Designer/Visualizer: Sarang Sheth

The way the new Apple Pencil works is theoretically simple – as per the patent drawings, a light sensor and a light emitter sit within the stylus tip. The emitter and sensor work together to help sample colors and textures as you tap the Pencil on any surface. The way it works is no different from your mouse, which uses a light emitter and optical sensor to track movement. The only key difference is that the Pencil does that WHILE also being able to function as a stylus for your iPad.

The patent was discovered by the fine folks at Patently Apple, who also reported that this technology could be used to even detect measurements, aside from hue and texture. How this would work seems a little sketchy at best – would you need to have the iPad handy while using the Apple Pencil’s sampling feature? Where would all the data get saved? How would one toggle the feature, because you need to tap the Pencil on the iPad’s touchscreen to use it as a stylus.

For now, this next-gen feature exists only as a patent and it’s pretty unclear if Apple plans on radically redesigning the pencil, although it’s been over 4 years since Apple announced the Pencil Gen 2. Apple has patented various Pencil-adjacent technologies in the past, including an early 2021 patent for detachable custom nibs that give your Pencil a more artistic approach, and a recent patent for a Pencil with a rotary element on top and multiple touch-sensitive areas on its body. Which new feature do you want in the next-gen Apple Pencil??

Patent Images via Patently Apple
Stylus Concept visualizations via Sarang Sheth

The post Apple patents next-gen Pencil with an Optical Sensor that can pick colors and textures from real life first appeared on Yanko Design.

The Lenovo Tab M9 is a handy 9-inch tablet designed for streaming movies with Dolby Atmos audio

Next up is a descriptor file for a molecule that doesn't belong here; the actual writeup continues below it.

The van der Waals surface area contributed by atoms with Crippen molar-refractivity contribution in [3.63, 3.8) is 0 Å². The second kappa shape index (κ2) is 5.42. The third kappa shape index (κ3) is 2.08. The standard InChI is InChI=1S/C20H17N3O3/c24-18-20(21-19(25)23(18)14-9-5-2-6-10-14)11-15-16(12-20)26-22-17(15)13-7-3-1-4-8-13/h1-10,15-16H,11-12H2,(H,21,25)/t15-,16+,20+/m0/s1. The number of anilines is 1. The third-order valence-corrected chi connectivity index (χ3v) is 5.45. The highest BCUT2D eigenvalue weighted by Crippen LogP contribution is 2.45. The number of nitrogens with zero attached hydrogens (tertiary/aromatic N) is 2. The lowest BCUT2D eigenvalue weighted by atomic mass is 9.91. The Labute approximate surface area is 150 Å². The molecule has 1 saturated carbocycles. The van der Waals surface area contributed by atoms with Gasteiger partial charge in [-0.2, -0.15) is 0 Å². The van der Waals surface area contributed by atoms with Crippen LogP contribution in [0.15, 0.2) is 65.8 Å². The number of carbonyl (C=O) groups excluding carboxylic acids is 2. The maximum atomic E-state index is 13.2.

Your screen away from the screen.

Meet the M9, a perfectly portable and affordable little tab that’s made to escape the other screen in your life – your work laptop. The Tab M9 is a tiny, capable device with a 9-inch display and a MediaTek® Helio G80 Octa-Core processor running Android 12 (with the ability to upgrade to Android 13). It also has up to 128 GB of built-in storage, a 5100mAh battery capable of 13 hours on a full charge, and dual stereo speakers enhanced by Dolby Atmos. “When looking for some downtime away from the stressors of work and school, the Lenovo Tab M9 offers the entertainment essentials for a satisfying multi-media experience”, the company says.

Designer: Lenovo

The Tab M9 comes in Arctic Grey and Frost Blue, with a dual-textured metal back for a comfortable holding experience regardless of the tab’s orientation. The tablet weighs under a pound and is 7.99mm thick (making it lighter but 0.49mm thicker than the iPad Air) and comes wit the ability to be used as a standalone tab or paired with a clear folio case with a built-in kickstand.

You’ve got an 8MP camera on the back and a 2MP front-facing camera capable of face-unlock. The tablet has a USB-C port on the base which supports 15W fast charging. It also has Wi-Fi 5 and Bluetooth 5.1 for better connectivity.

Although touted primarily as an entertainment device, the Tab M9 is well suited for reading too. It offers an immersive ‘Reading Mode’ that
simulates the color of actual book pages, allows users to soften the tone for their eyes, and even offers a selection of various ambient background sounds to choose from. “If the story gets to be too good, TÜV Rheinland eye care certification gives users the peace of mind that their eyes are protected so they can read the night away,” Lenovo says.